When Ptolemy returned to Mauretania, Juba II made Ptolemy his co-ruler and successor. Coinage has survived from Juba II’s co-rule with his son. On coinage, on one side there is a central bust of Juba II with his title in Latin ‘King Juba’. On the other side there is a central bust of Ptolemy and the inscription stating in Latin ‘King Ptolemy son of Juba’. Juba II died in 23 and was placed along side with Cleopatra Selene II in Royal Mausoleum of Mauretania. Then Ptolemy became the sole ruler of Mauretania.
During his co-rule with Juba II into his sole rule Ptolemy like his father appeared to be a patron of art, learning, literature and sports. In Athens Greece, statues were erected to Juba II and Ptolemy in a gymnasium in Athens and a statue was erected in Ptolemy’s honor in reference to his taste in literature. Ptolemy dedicated statues of himself on the Acropolis. The Athenians honored Ptolemy and his family with inscriptions dedicated to them and this reveals that the Athenians had respect towards the Roman Client Monarchs and their families which was common in the 1st century.
The local Berber tribes in 17, the Numidian Tacfarinas and Garamantes started to revolt against the Kingdom of Mauretania and Rome. The war had ravaged Africa and Berbers, including former slaves from Ptolemy’s household had joined in the revolt. Ptolemy through his military campaigns was unsuccessful to end the Berber revolt. The war had reached the point that Ptolemy summoned the Roman Governor of Africa, Publius Cornelius Dolobella and his army to assist Ptolemy to end the revolt. The war finally ended in 24. Although Ptolemy’s army and the Romans won, both sides suffered considerable losses of infantry and cavalry.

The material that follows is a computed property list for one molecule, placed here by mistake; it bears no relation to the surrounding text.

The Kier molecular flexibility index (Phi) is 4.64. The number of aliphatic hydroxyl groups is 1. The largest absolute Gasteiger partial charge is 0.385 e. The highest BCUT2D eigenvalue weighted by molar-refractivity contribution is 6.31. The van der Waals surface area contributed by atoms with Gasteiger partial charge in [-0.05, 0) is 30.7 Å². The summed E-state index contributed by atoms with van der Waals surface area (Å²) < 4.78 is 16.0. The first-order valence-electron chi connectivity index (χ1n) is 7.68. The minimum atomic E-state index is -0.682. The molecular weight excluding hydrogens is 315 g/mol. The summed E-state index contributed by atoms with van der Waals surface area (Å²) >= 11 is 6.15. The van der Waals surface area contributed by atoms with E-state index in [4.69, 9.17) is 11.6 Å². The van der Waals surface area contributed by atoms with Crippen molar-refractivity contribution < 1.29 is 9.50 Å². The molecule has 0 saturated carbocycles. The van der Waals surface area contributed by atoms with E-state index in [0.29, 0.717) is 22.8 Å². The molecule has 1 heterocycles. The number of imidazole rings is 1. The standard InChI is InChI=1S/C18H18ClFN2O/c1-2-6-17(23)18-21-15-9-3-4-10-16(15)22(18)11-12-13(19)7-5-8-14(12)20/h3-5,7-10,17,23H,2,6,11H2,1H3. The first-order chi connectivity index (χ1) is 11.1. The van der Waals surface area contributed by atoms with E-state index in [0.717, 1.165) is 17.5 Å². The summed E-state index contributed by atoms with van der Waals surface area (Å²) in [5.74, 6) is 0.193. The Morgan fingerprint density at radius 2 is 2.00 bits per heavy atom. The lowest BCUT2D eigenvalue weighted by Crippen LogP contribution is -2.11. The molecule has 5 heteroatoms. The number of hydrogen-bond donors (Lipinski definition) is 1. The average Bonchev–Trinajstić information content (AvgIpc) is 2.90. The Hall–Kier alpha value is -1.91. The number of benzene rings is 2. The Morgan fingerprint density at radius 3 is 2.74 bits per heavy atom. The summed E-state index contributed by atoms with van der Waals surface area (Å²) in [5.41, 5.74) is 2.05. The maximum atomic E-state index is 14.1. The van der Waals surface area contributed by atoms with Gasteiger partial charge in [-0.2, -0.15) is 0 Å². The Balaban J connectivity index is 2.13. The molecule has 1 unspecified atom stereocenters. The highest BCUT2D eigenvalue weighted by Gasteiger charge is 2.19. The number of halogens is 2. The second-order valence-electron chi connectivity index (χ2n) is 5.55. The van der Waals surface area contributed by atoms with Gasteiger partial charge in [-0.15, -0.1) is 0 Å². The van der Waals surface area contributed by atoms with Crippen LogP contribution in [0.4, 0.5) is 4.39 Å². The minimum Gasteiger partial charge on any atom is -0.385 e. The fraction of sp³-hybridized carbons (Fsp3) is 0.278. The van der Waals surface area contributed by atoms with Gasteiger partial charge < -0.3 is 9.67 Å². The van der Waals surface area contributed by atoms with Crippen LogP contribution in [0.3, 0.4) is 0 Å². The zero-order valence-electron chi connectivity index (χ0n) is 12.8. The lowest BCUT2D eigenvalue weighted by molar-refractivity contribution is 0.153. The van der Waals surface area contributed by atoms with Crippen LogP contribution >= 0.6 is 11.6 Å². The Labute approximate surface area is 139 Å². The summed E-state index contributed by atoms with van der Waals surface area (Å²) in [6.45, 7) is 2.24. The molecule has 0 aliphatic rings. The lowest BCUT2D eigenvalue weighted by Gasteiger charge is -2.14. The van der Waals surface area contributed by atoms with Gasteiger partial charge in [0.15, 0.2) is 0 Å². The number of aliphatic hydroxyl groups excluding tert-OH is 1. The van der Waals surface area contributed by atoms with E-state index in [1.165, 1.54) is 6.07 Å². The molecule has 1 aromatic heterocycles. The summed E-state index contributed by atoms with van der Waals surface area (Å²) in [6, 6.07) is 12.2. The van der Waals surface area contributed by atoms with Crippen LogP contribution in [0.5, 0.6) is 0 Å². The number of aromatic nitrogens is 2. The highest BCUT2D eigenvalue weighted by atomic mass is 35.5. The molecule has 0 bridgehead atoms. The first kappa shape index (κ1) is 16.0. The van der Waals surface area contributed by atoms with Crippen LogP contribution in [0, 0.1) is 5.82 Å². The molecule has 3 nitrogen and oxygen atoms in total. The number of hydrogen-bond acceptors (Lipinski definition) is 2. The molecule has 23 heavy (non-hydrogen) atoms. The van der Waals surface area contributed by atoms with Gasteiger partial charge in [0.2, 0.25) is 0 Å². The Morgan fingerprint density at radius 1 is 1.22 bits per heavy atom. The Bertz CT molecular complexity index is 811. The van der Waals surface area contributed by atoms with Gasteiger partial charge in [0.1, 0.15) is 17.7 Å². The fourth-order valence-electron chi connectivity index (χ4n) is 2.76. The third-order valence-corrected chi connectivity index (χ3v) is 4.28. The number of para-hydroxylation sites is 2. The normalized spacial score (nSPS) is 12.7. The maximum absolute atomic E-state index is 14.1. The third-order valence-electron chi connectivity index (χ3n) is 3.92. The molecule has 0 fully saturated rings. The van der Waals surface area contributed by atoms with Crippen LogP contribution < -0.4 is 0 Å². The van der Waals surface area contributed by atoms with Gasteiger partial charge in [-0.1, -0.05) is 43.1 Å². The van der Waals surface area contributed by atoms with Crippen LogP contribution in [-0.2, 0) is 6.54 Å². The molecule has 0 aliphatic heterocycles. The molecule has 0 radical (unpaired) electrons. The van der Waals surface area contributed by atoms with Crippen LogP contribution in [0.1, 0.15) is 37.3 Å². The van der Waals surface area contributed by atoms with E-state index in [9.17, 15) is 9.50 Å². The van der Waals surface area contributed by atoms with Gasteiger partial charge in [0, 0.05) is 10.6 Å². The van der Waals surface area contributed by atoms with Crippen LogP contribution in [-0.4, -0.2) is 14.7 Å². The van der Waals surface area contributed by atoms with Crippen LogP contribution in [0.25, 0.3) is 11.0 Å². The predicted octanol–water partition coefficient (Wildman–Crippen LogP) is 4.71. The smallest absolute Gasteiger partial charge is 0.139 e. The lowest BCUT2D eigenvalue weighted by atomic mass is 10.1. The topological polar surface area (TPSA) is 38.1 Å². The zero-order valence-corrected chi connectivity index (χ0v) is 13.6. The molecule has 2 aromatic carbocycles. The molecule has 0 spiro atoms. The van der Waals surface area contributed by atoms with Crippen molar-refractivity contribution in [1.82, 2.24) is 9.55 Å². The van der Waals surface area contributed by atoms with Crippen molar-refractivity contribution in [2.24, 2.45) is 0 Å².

The Roman Senate impressed by Ptolemy’s loyal conduct, had sent a Roman Senator to visit Ptolemy. The Roman Senator recognized Ptolemy’s loyal conduct and awarded him an ivory scepter, an embroidered triumphal robe and the senator greeted Ptolemy as king, ally and friend. This recognition was a tradition which recognizes and rewards the allies to Rome.
Ptolemy through his military campaigns, had proven his capability and loyal as an ally and Client King to Rome. He was a popular monarch with the Berbers and had travelled extensive throughout the Roman Empire, including Alexandria Egypt and Ostia Italy.
In Caesaria, prayers were offered for the health of Ptolemy at the Temple of Saturn frugifer dues. Mauretania was a region that was abundant in agriculture and the God Saturn was the God of agriculture. Saturn became a prominent God in Mauretania and his cult became an important cult in the kingdom. A temple and a sanctuary cult were dedicated to Saturn in Caesaria by 30 and throughout Mauretania various temples were dedicated to Saturn.
Ptolemy’s parents descended from backgrounds that had strong endemic traditions in claiming their descent from Hercules (see Heracleidae). His mother originated from a country, that there were various imperial cults dedicated to the Pharaohs and their relatives and there is a possibility that his father’s Royal Numidian ancestors may had imperial cults dedicated to them.